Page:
For twenty years, Neil Strauss has somehow managed to slip the subversive into the mainstream, covering alternative music and culture for two decades as a journalist and writing six New York Times best-selling books, including Emergency, a first-hand account of learning to live off the grid in the face of the current world crisis. His latest book, out today (March 15th), Everyone Loves You When You're Dead, collects the best moments of his two-decade career, including moments of truth with Timothy Leary, Johnny Cash, Neil Young, Nusrat Fateh Ali Khan, and remote viewers, as in the excerpt below.
Russell Targ is, by all appearances, a stereotypical nerd genius, with pants pulled past his belly button, moplike gray curls, thick black-framed glasses, and a high, pinched voice. In the 1950s, he made his reputation by helping to develop the laser. But in 1972, his life took a turn for the surreal when he and another physicist found themselves with a contract from the CIA. For the next two decades, he was at the forefront of one of the strangest chapters of the Cold War: psychic espionage.
This is not a conspiracy theory, like the rumor that the military covered up a UFO crash in Roswell, New Mexico. This is actual fact: For twenty-three years, the U.S. government funded the research and development of teams of psychic spies trained in a type of ESP known as remote viewing, in which, with pen, paper, and brain, they attempted to tune into events taking place in locations and times outside ordinary sensory perception.
These spies claim to have psychically penetrated Russian nuclear laboratories, visited hostages in the American embassy in Tehran, and scoured the globe for secret terrorist camps. Asked after his presidency about unusual events during his term, Jimmy Carter recalled an incident in which a psychic in the program found the location of a downed Russian spy plane in Zaire.
Sitting with Targ in, of all places, a casino in Las Vegas, I began interviewing him about the program, with a healthy dose of skepticism. But then, suddenly, he asked . . .
Targ: Have you ever done any types of psychic things?
Strauss: I'm not sure. I don't think so.
I can try to show you something psychic. You'll need to use your pen and your notebook.
What do I have to do?
I have an object in my pocket. It's not an ordinary kind of thing that you would find in your pocket. And what I'm inviting you to do is try and describe the shapes that come to mind. But don't try and guess my object.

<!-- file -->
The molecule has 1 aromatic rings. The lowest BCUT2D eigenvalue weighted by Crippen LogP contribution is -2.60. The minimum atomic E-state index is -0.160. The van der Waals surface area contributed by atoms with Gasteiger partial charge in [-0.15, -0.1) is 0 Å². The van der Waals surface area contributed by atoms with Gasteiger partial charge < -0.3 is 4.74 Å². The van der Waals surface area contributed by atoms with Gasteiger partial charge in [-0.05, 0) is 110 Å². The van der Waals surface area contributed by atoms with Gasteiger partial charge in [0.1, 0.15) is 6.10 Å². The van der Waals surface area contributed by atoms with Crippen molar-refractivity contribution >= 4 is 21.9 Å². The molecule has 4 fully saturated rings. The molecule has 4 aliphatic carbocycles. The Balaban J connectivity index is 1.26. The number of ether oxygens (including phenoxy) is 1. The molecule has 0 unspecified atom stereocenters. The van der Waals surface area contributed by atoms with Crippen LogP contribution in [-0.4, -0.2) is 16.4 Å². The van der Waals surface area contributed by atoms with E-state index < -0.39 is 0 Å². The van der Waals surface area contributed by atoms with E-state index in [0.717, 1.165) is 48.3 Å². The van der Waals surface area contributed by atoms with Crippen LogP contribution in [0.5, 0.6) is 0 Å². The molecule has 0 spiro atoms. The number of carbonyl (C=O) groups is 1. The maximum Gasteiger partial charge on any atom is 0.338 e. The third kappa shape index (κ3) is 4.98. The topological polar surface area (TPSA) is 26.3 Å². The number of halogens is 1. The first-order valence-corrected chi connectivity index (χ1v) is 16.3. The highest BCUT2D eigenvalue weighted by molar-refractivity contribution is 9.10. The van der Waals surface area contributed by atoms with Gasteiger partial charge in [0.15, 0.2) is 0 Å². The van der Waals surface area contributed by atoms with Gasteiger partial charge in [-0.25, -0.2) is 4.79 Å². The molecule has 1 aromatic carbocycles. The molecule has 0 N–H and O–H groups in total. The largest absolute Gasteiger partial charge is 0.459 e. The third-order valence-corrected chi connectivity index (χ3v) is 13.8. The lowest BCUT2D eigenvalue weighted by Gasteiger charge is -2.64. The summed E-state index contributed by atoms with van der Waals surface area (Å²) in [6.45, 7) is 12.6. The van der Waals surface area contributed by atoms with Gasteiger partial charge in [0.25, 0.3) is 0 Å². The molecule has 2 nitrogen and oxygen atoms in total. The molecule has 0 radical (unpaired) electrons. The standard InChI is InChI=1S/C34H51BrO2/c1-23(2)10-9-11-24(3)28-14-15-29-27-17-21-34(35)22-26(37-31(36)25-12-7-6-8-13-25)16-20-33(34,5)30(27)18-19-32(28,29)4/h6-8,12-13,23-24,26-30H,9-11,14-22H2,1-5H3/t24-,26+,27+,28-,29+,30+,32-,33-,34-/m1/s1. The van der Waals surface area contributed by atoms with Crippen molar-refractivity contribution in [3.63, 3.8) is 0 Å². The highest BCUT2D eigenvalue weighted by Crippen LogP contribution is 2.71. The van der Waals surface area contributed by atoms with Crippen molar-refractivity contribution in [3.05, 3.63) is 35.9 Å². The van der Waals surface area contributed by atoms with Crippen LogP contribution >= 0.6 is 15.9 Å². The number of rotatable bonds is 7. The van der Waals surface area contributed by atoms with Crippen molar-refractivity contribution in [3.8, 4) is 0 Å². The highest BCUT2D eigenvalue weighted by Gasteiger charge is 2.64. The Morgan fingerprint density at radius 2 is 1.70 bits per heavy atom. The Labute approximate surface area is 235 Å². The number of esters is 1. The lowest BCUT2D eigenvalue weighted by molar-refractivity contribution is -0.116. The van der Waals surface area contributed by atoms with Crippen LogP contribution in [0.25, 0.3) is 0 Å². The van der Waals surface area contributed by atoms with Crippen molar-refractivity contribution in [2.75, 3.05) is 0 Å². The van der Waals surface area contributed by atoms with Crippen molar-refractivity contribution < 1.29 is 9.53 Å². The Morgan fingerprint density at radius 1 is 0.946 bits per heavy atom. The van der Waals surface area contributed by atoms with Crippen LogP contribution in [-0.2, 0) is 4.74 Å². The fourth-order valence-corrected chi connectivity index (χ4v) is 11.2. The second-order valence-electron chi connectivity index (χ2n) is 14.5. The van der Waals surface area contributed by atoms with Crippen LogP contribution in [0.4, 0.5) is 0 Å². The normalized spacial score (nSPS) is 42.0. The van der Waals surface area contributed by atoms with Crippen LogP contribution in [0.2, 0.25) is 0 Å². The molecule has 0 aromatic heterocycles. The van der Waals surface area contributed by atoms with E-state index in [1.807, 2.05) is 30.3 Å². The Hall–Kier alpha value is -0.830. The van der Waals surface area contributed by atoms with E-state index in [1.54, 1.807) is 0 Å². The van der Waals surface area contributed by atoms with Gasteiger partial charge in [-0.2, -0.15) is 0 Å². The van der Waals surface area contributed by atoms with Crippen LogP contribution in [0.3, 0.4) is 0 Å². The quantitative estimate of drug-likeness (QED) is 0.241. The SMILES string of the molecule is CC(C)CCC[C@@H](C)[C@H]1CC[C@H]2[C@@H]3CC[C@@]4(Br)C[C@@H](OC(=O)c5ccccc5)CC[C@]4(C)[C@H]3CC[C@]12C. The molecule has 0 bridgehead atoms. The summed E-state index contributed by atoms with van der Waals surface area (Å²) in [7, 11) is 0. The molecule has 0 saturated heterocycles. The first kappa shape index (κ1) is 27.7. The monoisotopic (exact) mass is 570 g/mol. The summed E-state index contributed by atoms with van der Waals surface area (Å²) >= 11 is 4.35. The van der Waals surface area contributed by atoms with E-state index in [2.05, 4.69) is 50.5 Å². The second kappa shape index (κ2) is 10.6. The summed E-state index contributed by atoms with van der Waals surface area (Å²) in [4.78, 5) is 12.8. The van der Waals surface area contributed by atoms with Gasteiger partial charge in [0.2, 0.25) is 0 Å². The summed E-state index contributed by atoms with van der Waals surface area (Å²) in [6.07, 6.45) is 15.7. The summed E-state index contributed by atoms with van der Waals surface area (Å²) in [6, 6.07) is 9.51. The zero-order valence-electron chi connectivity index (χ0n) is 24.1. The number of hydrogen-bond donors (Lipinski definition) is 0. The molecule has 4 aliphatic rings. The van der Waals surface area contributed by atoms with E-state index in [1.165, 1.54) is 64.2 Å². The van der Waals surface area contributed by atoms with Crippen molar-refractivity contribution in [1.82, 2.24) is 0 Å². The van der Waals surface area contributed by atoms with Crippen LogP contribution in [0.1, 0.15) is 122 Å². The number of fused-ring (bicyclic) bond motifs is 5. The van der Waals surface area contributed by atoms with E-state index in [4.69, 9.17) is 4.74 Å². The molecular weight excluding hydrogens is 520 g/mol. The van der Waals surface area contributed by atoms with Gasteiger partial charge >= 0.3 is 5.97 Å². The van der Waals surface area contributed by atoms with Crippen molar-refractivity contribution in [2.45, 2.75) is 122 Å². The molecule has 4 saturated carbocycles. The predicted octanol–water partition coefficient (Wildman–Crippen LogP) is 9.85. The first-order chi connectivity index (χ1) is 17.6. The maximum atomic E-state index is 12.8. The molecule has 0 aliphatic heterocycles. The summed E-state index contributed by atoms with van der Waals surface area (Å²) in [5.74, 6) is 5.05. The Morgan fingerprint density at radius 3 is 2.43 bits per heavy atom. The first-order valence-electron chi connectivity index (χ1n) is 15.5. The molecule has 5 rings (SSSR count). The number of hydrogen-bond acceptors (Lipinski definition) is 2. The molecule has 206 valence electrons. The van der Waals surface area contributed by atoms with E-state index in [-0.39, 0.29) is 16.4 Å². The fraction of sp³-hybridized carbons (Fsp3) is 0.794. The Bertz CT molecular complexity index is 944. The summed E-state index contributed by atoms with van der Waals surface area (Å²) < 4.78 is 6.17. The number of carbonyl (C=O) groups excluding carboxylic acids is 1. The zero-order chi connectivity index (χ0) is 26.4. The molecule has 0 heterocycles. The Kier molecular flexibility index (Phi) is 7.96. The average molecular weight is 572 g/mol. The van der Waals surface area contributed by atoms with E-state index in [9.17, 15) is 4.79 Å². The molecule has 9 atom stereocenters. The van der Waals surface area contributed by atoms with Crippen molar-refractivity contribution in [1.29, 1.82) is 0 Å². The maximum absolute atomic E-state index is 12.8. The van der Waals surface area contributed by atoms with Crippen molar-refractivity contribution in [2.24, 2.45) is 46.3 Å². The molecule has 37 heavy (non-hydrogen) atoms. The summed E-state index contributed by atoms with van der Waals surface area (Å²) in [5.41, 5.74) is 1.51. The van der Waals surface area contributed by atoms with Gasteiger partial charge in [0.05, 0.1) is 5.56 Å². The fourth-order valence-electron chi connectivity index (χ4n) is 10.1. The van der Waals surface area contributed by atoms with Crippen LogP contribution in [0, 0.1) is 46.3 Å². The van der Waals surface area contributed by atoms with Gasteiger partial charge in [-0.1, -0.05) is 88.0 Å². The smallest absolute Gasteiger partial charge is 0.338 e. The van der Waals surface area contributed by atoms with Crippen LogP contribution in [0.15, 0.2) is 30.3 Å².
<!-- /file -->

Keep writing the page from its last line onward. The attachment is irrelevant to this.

I don't know. Maybe it's a little loud for this?
If you were going to draw a shape associated with this object, what would you draw? (I draw an uneven circle on the paper.) Now what words do you associate with that object?
Uneven shape? Lustrous in parts?
Good. Take a breath.
I'm probably thinking too hard, right?
I just want you to get back into that mood. If you go back to that object that you saw, what else comes to view?
Um, parts are gray or black. And maybe it's rough on the outside.
You can write all that down. You are in contact with the object. Now you just want to draw the object that I'm about to show you.
Should I try to put my mind inside your pocket or just let it come to me?
Just let it come to you. You can look into your immediate future, because I'm about to lay this in front of you. (I put the pen to the paper and let my hand relax. I start to sketch a circle, but at the bottom left, for some reason, I draw a small shape jutting out of its side.) What did you just draw here?
I felt there was something protruding on one side of it.
Did you look at the thing in your hand? What did it look like?
You can write that down.
You probably have, like, a wallet or a pencil in your pocket.
Now tell me, without naming the object, what is the overriding property? Without naming the object, what are the recurring things you're experiencing?
Well, I feel like there's a circle with something poking out of one side. And I still feel like it's lustrous in parts but not all of it.
Well, that's all entirely correct. Would you like to see the object?
There's one more thing I want to write down. I feel like maybe it's a tool. I don't know. Maybe I'm going too far.
What made you think that? What did you experience?
Because when I thought it had a protrusion on it, I made an inference that it would be a handle for an object that has some sort of practical use.
You can write that down if you want to. I think that's excellent. Not ideal conditions here. Are you ready to see it?
He pulls a round black object out of his pocket, with something jutting out of the side, and places it next to my sketch. It matches it perfectly. The object is a magnifying glass in a black, round, rough-surfaced case with a small protruding handle used to pull the shiny magnifying lens out.
How did you do that?
I have a background of thirty years in physics. So I wouldn't be doing something that didn't actually work.
So what's the secret?
Targ: The secret is that there isn't really any secret. It's an ability we all have.
A friend of mine was videotaping this interview, and we later showed it to a professional illusionist named Franz Harary to see if there was any magic trick involved.
Franz Harary: With the experience you just showed me, there is no way magic could be involved.
Maybe Harary was protecting trade secrets. Maybe he didn't know this particular trick. Maybe I just got lucky. Or maybe there's more to the world than meets the eye.
Teaser image by Living in Monrovia, courtesy of Creative Commons license.Tweet